Let us set the stage for how and why we have been doing creative testing in a unique way. We test a lot of creative. In fact, we produce and test more than 100,000 videos and images yearly for our clients. We have also performed over 10,000 A/B and multivariate tests on Facebook, Google, TikTok, and Snap.
In addition, we focus on these verticals: gaming, e-commerce, entertainment, automotive, D2C, financial services, and lead generation. When we test, our goal is to compare new concepts versus the winning video (control) to see if the challenger can outperform the champion. Why? If you cannot outperform the best ad in a portfolio, you will lose money running the second or third place ads.
While we have not tested our process beyond the verticals, we have managed over $3 billion in paid social ad spend and want to share what we have learned. Our creative testing process in 2021 is designed to save both time and money by killing losing creatives quickly and to significantly reduce non-converting spend. Our process will also generate both false negatives and false positives. We typically allow our tests to run between 2-7 days to provide enough time to gather data without requiring the capital and time required to reach statistical significance (StatSig). We always run our tests using our software AdRules via the Facebook API. Plus, our insights are specific to the above scenarios, not a representation of how all testing on Facebook’s platform operates. In cases, it is valuable to retain learning without obstructing ad delivery.
To be clear, our process is not the Facebook best practice of running a split test and allowing the algorithm to reach statistical significance (StatSig) which then moves the ad set out of the learning phase and into the optimized phase. The insights we have drawn are specific to the scenarios we outline here. They are not a representation of how all testing on Facebook’s platform operates. In some cases, it is valuable to have old creative retain learning to seamlessly A/B test without obstruct- ing ad delivery.
Let us take a closer look at the cost aspect of creative testing.
In classic testing, you need a 95% confidence rate to declare a winner, exit the learning phase, and reach StatSig. That’s nice to have, but getting a 95% confidence rate for in-app purchases may end up costing you $20,000 per creative variation.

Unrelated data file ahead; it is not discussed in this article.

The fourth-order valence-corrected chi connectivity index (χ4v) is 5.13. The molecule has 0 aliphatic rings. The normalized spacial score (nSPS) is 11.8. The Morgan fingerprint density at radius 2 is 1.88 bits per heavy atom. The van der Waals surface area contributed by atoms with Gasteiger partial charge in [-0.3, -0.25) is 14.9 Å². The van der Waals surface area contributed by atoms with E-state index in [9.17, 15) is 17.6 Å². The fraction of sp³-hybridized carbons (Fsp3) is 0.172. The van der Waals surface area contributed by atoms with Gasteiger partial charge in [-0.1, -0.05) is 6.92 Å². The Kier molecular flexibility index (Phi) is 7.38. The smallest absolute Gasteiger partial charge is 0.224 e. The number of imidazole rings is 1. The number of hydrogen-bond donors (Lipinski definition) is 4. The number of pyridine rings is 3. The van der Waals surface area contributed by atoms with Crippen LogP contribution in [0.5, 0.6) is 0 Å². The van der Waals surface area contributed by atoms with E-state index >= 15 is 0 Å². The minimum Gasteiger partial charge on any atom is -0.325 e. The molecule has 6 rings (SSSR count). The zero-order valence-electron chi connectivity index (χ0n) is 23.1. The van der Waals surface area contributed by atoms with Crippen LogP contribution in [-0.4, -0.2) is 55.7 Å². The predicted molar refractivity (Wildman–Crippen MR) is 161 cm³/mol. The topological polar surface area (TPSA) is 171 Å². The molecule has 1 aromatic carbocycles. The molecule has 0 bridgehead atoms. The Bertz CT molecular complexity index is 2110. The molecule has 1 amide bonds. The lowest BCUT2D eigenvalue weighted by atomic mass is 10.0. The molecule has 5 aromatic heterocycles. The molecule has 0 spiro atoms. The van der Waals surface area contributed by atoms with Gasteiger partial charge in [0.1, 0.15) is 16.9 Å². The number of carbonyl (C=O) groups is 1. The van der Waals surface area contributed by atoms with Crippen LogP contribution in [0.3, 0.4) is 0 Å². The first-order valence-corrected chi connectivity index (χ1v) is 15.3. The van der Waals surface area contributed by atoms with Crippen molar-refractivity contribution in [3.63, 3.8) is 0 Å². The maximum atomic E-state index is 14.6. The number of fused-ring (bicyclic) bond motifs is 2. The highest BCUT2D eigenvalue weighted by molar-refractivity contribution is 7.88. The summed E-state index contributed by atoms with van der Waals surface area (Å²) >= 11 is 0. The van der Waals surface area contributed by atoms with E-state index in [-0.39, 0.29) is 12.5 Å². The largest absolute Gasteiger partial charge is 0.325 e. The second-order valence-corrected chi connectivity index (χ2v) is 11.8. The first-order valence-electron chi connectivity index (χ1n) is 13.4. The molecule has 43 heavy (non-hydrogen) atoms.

Here is an example scenario: To reach a 95% confidence level, you’ll need about 100 purchases. With a 1% purchase rate (which is typical for gaming apps), and a $200 cost per purchase, you will end up spending $20,000 for each variation in order to accrue enough data for that 95% confidence rate. There are not a lot of advertisers who can afford to spend $20,000 per variation, especially if 95% of new creative fails to beat the control. In this example, with a cost of $20,000 per variation and a 95% failure rate, it would cost $400,000 just to find a new control. That is because we would have to test 20 variations to find the winner, and – as mentioned earlier – testing each variation costs about $20,000.
To avoid such high testing costs, we move the conversion event we are targeting up, or towards the beginning of the sales funnel. For mobile apps, instead of optimizing for purchases, we optimize for impressions per install (IPM). For web- sites, we would optimize for an impression to top-funnel conversion rate. Again, this is not a Facebook recommended best practice. This is our own methodology, designed to allow advertisers to find new, top-performing creative in the most cost-efficient and reliable way.
A concern with our process is that ads with high CTRs and high conversion rates for top-funnel events may not be true winners for down-funnel conversions and ROI / ROAS. Although there is a risk of identifying false positives and negatives with this method. But we would rather take that risk than spend the time and expense of optimizing for StatSig bottom-funnel metrics.
To us, it is more efficient to optimize for IPMs vs. purchases. This means you can run tests for less money per variation because you are optimizing towards installs vs purchases. For many advertisers, that alone can make more testing financially viable. For instance, $200 testing cost per variation versus $20,000 testing cost per variation can mean the difference between being able to do a couple of tests versus having an ongoing, robust testing program.
We do not just test a lot of new creative ideas. We also test our creative testing methodology. That might sound a little “meta,” but it is essential for us to validate and challenge our assumptions and results. For example, when we choose a winning ad out of a pack of competing ads. We want to know that we made a good decision.
Because the outcomes of our tests have consequences – sometimes big consequences – we test our testing process. We question our testing methodology and the assumptions that shape it. This is because the outcome of every test shapes our creative strategy going forward. So, making the wrong call on a test of new creative concepts does not just mean we kill the concepts that did not work. Rather, it means our whole creative strategy pivots away from those concepts. If we are wrong, that could have significant consequences.